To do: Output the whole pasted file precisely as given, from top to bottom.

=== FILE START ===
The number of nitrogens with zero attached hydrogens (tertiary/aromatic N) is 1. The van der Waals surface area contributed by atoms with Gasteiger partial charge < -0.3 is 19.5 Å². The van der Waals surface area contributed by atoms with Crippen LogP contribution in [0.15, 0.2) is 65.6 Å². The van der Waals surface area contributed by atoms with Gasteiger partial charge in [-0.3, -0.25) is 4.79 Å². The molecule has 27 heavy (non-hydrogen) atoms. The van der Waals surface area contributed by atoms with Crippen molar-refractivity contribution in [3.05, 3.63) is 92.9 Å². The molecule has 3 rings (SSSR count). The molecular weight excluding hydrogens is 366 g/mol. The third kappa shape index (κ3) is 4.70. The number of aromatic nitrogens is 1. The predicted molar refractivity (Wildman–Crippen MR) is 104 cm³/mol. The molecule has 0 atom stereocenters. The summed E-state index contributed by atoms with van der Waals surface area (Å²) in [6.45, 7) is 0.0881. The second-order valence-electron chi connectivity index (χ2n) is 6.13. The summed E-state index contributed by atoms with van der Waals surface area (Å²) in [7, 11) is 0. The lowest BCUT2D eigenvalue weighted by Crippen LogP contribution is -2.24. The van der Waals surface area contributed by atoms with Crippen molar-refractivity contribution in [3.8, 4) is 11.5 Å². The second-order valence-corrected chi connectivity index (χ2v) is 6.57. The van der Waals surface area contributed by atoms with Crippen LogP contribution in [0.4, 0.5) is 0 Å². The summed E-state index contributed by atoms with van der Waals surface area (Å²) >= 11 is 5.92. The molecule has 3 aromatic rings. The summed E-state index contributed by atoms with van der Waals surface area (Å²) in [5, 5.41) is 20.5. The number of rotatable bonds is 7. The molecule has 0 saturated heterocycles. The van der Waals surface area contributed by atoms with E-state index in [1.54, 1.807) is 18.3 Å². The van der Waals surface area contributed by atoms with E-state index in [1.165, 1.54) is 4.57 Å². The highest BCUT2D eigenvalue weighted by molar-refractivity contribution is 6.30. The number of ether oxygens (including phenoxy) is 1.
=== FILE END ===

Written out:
The number of nitrogens with zero attached hydrogens (tertiary/aromatic N) is 1. The van der Waals surface area contributed by atoms with Gasteiger partial charge < -0.3 is 19.5 Å². The van der Waals surface area contributed by atoms with Crippen LogP contribution in [0.15, 0.2) is 65.6 Å². The van der Waals surface area contributed by atoms with Gasteiger partial charge in [-0.3, -0.25) is 4.79 Å². The molecule has 27 heavy (non-hydrogen) atoms. The van der Waals surface area contributed by atoms with Crippen molar-refractivity contribution in [3.05, 3.63) is 92.9 Å². The molecule has 3 rings (SSSR count). The molecular weight excluding hydrogens is 366 g/mol. The third kappa shape index (κ3) is 4.70. The number of aromatic nitrogens is 1. The predicted molar refractivity (Wildman–Crippen MR) is 104 cm³/mol. The molecule has 0 atom stereocenters. The summed E-state index contributed by atoms with van der Waals surface area (Å²) in [6.45, 7) is 0.0881. The second-order valence-electron chi connectivity index (χ2n) is 6.13. The summed E-state index contributed by atoms with van der Waals surface area (Å²) in [7, 11) is 0. The lowest BCUT2D eigenvalue weighted by Crippen LogP contribution is -2.24. The van der Waals surface area contributed by atoms with Crippen molar-refractivity contribution in [3.8, 4) is 11.5 Å². The second-order valence-corrected chi connectivity index (χ2v) is 6.57. The van der Waals surface area contributed by atoms with Crippen LogP contribution in [0.4, 0.5) is 0 Å². The summed E-state index contributed by atoms with van der Waals surface area (Å²) >= 11 is 5.92. The molecule has 3 aromatic rings. The summed E-state index contributed by atoms with van der Waals surface area (Å²) in [5, 5.41) is 20.5. The number of rotatable bonds is 7. The molecule has 0 saturated heterocycles. The van der Waals surface area contributed by atoms with E-state index in [1.54, 1.807) is 18.3 Å². The van der Waals surface area contributed by atoms with E-state index in [1.165, 1.54) is 4.57 Å². The highest BCUT2D eigenvalue weighted by molar-refractivity contribution is 6.30. The number of ether oxygens (including phenoxy) is 1.